9. Reader,
    Thank you. I just wish I turned out better in it.

    I am trying to set up a translator but the ones I have tried are complex and I can't get the simple ones to add on. I'll keep trying. Have patience with me.

    I understand about you and Luckie. I worry about making Mighty an orphan. I know for that reason, I won't replace him if he has to leave me. Kind of worry about my cats as those rascles live into their 20's.

    I know it worked out best for Sissy as Sally's boyfriend ran over the little dog I gave them. It could have been Sissy. Still,my heart was wrong that day.

    Thank you. As a fellow dog lover, you can truly understand how attached we get.

    It was probably just the time they were apart and she just didn't recognize her. I know it really hurt Sally at the time. It would have killed me to have my dog snarl at me. Hopefully it was not something Sally had earned.

    Sally did have the bigger heart. However I would not trade those years with Sissy for a clear conscience.

  10. That's a nice story. It shows how true bonds take time, ... and are hard to break once you form them.

  11. You are a good writer and make a good story and when dogs are involved it always brings a tear or two. I love dogs. And I would have loved these two.

    You need to tell how easy or how hard it is to start a dog rescue business. And some of the problems.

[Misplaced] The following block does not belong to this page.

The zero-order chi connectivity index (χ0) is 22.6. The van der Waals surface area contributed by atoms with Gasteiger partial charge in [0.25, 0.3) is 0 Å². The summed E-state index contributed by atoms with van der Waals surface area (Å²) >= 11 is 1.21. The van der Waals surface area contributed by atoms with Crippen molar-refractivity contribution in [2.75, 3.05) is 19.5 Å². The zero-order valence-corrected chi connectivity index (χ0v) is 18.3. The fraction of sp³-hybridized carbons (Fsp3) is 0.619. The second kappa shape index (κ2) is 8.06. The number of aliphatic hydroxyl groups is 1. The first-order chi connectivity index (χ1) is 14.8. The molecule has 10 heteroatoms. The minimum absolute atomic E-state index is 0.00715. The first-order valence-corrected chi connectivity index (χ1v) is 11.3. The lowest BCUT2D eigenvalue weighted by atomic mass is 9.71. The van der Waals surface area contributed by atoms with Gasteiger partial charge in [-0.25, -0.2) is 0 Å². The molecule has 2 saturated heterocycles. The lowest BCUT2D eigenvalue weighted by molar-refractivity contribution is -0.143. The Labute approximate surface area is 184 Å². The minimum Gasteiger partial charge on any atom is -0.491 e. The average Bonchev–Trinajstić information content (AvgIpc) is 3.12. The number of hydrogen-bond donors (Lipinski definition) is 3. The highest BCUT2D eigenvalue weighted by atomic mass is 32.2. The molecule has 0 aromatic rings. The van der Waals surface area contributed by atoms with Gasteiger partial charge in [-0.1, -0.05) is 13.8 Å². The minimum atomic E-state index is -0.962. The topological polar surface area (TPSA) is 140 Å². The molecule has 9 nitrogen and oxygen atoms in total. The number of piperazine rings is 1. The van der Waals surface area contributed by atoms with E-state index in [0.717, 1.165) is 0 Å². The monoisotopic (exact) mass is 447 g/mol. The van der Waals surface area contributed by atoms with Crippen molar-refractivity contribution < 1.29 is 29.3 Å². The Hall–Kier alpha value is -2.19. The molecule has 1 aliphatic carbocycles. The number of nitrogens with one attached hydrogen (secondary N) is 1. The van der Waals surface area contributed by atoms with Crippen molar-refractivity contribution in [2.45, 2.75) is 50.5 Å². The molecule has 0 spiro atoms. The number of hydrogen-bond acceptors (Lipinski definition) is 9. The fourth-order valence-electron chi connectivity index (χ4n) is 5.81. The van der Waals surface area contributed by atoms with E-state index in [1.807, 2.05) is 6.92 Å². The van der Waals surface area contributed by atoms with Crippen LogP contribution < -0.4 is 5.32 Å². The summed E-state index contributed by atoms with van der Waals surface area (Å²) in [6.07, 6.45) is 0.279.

12. What a sweet story, Patti. I still think you need to write---write a book or stories. You are an incredible writer. I like to write --but am not a storyteller like you. I ALWAYS like your blog.

    We do get attached to our pets, don't we??? They become our 'kids'---and it's hard to give them up.. Even though my life is full ---I do miss my sons so very very much. They all have their own lives now---and I have a hard time fitting into them now.

    Glad you had your tiny baby for so many years!!!!


  13. OOLOH
    Thank you. I never was a fan of small dogs till Sissy. She made me a believer in those little ones. Chickie is lucky to have TWO little ones.

    Thanks, I know once she got to me, there was no turning back. I wasn't strong enough to break it.

    Thanks for the kind words. I will probably post about the shelter in the future. The two biggest pitfalls are getting your heart broken and your bank account destroyed. Other than that, it was a wonderful time in my life.

    Thank you Betsy. I do love to write and tell stories. The beauty of blogging is that is is not a solitary occupation like serious writing. The quick response from wonderful readers like I have been blessed with is so very satisfying. I learn every day from you all.